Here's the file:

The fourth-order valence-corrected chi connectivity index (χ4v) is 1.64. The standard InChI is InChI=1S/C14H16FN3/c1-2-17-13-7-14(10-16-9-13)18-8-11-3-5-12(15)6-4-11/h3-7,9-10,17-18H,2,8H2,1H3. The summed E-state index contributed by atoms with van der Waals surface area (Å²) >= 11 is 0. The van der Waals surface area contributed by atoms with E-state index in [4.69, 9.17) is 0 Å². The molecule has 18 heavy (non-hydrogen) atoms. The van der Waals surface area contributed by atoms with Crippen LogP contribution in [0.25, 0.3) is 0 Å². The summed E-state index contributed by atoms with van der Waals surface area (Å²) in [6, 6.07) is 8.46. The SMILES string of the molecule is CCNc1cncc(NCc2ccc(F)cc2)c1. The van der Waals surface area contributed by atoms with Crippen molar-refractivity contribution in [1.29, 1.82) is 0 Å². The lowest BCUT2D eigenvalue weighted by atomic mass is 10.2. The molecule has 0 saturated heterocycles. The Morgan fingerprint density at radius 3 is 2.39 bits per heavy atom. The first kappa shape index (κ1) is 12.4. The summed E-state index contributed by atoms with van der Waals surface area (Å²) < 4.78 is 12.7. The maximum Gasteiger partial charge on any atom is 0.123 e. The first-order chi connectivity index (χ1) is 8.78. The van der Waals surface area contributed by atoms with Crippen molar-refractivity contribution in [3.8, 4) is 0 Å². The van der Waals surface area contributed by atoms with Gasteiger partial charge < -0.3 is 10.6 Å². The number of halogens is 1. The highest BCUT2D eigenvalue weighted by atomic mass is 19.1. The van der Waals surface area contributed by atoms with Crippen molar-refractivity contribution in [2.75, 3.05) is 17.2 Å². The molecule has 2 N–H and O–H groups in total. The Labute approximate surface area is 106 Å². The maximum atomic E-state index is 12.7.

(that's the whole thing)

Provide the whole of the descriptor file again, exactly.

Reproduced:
The fourth-order valence-corrected chi connectivity index (χ4v) is 1.64. The standard InChI is InChI=1S/C14H16FN3/c1-2-17-13-7-14(10-16-9-13)18-8-11-3-5-12(15)6-4-11/h3-7,9-10,17-18H,2,8H2,1H3. The summed E-state index contributed by atoms with van der Waals surface area (Å²) >= 11 is 0. The van der Waals surface area contributed by atoms with E-state index in [4.69, 9.17) is 0 Å². The molecule has 18 heavy (non-hydrogen) atoms. The van der Waals surface area contributed by atoms with Crippen LogP contribution in [0.25, 0.3) is 0 Å². The summed E-state index contributed by atoms with van der Waals surface area (Å²) in [6, 6.07) is 8.46. The SMILES string of the molecule is CCNc1cncc(NCc2ccc(F)cc2)c1. The van der Waals surface area contributed by atoms with Crippen molar-refractivity contribution in [1.29, 1.82) is 0 Å². The lowest BCUT2D eigenvalue weighted by atomic mass is 10.2. The molecule has 0 saturated heterocycles. The Morgan fingerprint density at radius 3 is 2.39 bits per heavy atom. The first kappa shape index (κ1) is 12.4. The summed E-state index contributed by atoms with van der Waals surface area (Å²) < 4.78 is 12.7. The maximum Gasteiger partial charge on any atom is 0.123 e. The first-order chi connectivity index (χ1) is 8.78. The van der Waals surface area contributed by atoms with Crippen molar-refractivity contribution in [3.8, 4) is 0 Å². The van der Waals surface area contributed by atoms with Gasteiger partial charge < -0.3 is 10.6 Å². The number of halogens is 1. The highest BCUT2D eigenvalue weighted by atomic mass is 19.1. The van der Waals surface area contributed by atoms with Crippen molar-refractivity contribution in [2.75, 3.05) is 17.2 Å². The molecule has 2 N–H and O–H groups in total. The Labute approximate surface area is 106 Å². The maximum atomic E-state index is 12.7.